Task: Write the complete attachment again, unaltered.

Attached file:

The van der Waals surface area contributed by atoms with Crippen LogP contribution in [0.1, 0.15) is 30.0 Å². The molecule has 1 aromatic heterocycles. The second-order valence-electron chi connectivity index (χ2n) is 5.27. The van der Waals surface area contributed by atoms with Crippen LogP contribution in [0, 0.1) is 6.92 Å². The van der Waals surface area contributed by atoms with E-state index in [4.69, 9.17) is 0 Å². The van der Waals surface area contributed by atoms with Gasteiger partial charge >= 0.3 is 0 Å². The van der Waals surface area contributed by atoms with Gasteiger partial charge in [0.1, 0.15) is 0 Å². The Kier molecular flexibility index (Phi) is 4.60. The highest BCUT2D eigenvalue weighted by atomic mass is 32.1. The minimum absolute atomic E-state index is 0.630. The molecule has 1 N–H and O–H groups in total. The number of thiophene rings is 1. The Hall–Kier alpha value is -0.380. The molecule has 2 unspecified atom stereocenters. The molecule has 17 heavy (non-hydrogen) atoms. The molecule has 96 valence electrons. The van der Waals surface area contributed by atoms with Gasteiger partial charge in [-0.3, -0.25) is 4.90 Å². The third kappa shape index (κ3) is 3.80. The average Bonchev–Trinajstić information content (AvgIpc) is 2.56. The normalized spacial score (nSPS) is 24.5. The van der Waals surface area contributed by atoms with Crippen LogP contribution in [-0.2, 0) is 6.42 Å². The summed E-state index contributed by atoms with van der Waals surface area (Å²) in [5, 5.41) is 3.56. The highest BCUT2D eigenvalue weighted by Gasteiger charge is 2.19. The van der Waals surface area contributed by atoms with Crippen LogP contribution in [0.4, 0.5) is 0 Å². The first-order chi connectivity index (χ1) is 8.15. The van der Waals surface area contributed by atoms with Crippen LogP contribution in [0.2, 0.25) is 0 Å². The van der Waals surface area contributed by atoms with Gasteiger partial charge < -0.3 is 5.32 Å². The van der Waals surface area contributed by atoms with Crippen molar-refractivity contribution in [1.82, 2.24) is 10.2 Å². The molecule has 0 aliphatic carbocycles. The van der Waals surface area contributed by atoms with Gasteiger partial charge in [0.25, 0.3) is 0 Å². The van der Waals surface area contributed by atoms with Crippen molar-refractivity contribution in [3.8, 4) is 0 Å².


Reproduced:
The van der Waals surface area contributed by atoms with Crippen LogP contribution in [0.1, 0.15) is 30.0 Å². The molecule has 1 aromatic heterocycles. The second-order valence-electron chi connectivity index (χ2n) is 5.27. The van der Waals surface area contributed by atoms with Crippen LogP contribution in [0, 0.1) is 6.92 Å². The van der Waals surface area contributed by atoms with E-state index in [4.69, 9.17) is 0 Å². The van der Waals surface area contributed by atoms with Gasteiger partial charge >= 0.3 is 0 Å². The van der Waals surface area contributed by atoms with Gasteiger partial charge in [0.1, 0.15) is 0 Å². The Kier molecular flexibility index (Phi) is 4.60. The highest BCUT2D eigenvalue weighted by atomic mass is 32.1. The minimum absolute atomic E-state index is 0.630. The molecule has 1 N–H and O–H groups in total. The number of thiophene rings is 1. The Hall–Kier alpha value is -0.380. The molecule has 2 unspecified atom stereocenters. The molecule has 17 heavy (non-hydrogen) atoms. The molecule has 96 valence electrons. The van der Waals surface area contributed by atoms with Gasteiger partial charge in [-0.3, -0.25) is 4.90 Å². The third kappa shape index (κ3) is 3.80. The average Bonchev–Trinajstić information content (AvgIpc) is 2.56. The normalized spacial score (nSPS) is 24.5. The van der Waals surface area contributed by atoms with Crippen LogP contribution in [-0.2, 0) is 6.42 Å². The summed E-state index contributed by atoms with van der Waals surface area (Å²) in [5, 5.41) is 3.56. The highest BCUT2D eigenvalue weighted by Gasteiger charge is 2.19. The van der Waals surface area contributed by atoms with Crippen LogP contribution in [0.4, 0.5) is 0 Å². The first-order chi connectivity index (χ1) is 8.15. The van der Waals surface area contributed by atoms with Crippen LogP contribution in [0.2, 0.25) is 0 Å². The van der Waals surface area contributed by atoms with Gasteiger partial charge < -0.3 is 5.32 Å². The van der Waals surface area contributed by atoms with Crippen molar-refractivity contribution in [1.82, 2.24) is 10.2 Å². The molecule has 0 aliphatic carbocycles. The van der Waals surface area contributed by atoms with Gasteiger partial charge in [0.25, 0.3) is 0 Å². The van der Waals surface area contributed by atoms with Crippen molar-refractivity contribution in [3.8, 4) is 0 Å².